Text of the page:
Interviews: Interviews and conversations with experts conducted over phone or online telephony may be recorded with prior permission. The interviews can then be used to provide diverse perspectives on the subject matter, with the interviewees acting as role models for the students. Sometimes conversations might become long-winded. Try to limit or edit these interviews into short and succinct clips.
Live Classes: Technology has improved to a point where live lectures can be conducted over various telephony technologies and even recorded. MSU maintains Adobe Connect Pro for faculty and staff to conduct live classes or meetings.
What is video content?
Video contents are usually video recordings of a lecture, interview, documentary, or demonstration. In our discussions, we separate camera-recorded video from computer-generated animation and slideshow with narration, which are explored in the separate topics "Computer Animations" and "Presentation Technologies" respectively.
Why use video?
Video adds a visual dimension to audio narration. Visual communication brings forth much more personality, facial expression, body language and emotion. Video can also provide a visual guide to skills and procedures which are difficult to explain in written words and audio narrations.
Videos are more difficult to produce than audio due to the addition of a camera. There are extra considerations such as lighting, focusing and positioning in addition to the volume control and clarity of audio. It is also more difficult to edit a video sequence and there are more delivery decisions to make when putting video online. Do not let the complexity deter you if you believe video is the best way to convey the idea to your students - there are campus units (IVS, LearnDAT) to help you through the technical obstacles or even help you record professional quality videos and put them online for you.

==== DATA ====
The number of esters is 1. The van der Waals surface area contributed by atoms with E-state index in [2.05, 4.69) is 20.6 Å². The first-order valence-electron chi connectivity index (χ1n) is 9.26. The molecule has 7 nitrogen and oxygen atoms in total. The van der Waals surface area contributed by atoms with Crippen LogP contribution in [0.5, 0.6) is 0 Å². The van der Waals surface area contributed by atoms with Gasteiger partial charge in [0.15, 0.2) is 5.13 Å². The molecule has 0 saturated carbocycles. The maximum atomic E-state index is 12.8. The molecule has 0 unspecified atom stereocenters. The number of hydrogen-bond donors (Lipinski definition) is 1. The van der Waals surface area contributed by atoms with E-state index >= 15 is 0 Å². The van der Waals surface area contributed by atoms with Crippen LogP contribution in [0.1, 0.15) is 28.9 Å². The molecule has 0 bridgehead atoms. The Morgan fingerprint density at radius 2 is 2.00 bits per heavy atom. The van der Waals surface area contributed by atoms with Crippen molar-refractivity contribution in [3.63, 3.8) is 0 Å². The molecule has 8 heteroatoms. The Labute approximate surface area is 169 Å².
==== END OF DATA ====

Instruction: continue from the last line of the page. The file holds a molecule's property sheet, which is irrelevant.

When not to use it?
Digital video over the Internet is more complicated to post and takes longer to for students to download and view than most other kinds of content. For these reasons it is important to use video only when and where it is most beneficial.
Consider who will be downloading the video files, and how many files they will be downloading. A 15 minute, slow-movement video (talking head, interview, demonstration) at the screen size of 320x240 is about 25MB (10fps mp4, AAC). It takes approximately an hour to download that over a 56kbps modem line, compared to 2 minutes over a 2Mbps DSL line. The perpetual trade-off for video file size is its screen size - a video with a screen size of a postage stamp (180 x 120) will have a smaller file size and thus load/download faster, but it will not be able to show details clearly since it is so tiny.
There are other technical solutions to enable the students to start watching the video sooner, but there are again trade-offs. The picture may not be as clear (pixelation), and the students may experience break-ups, pauses and skips in the video (buffering). Streaming may provide an option for larger files. Check the bandwidth to see if the quality is acceptable.
Depending on the format of the video files, students might also need to install plug-ins or players to view the video.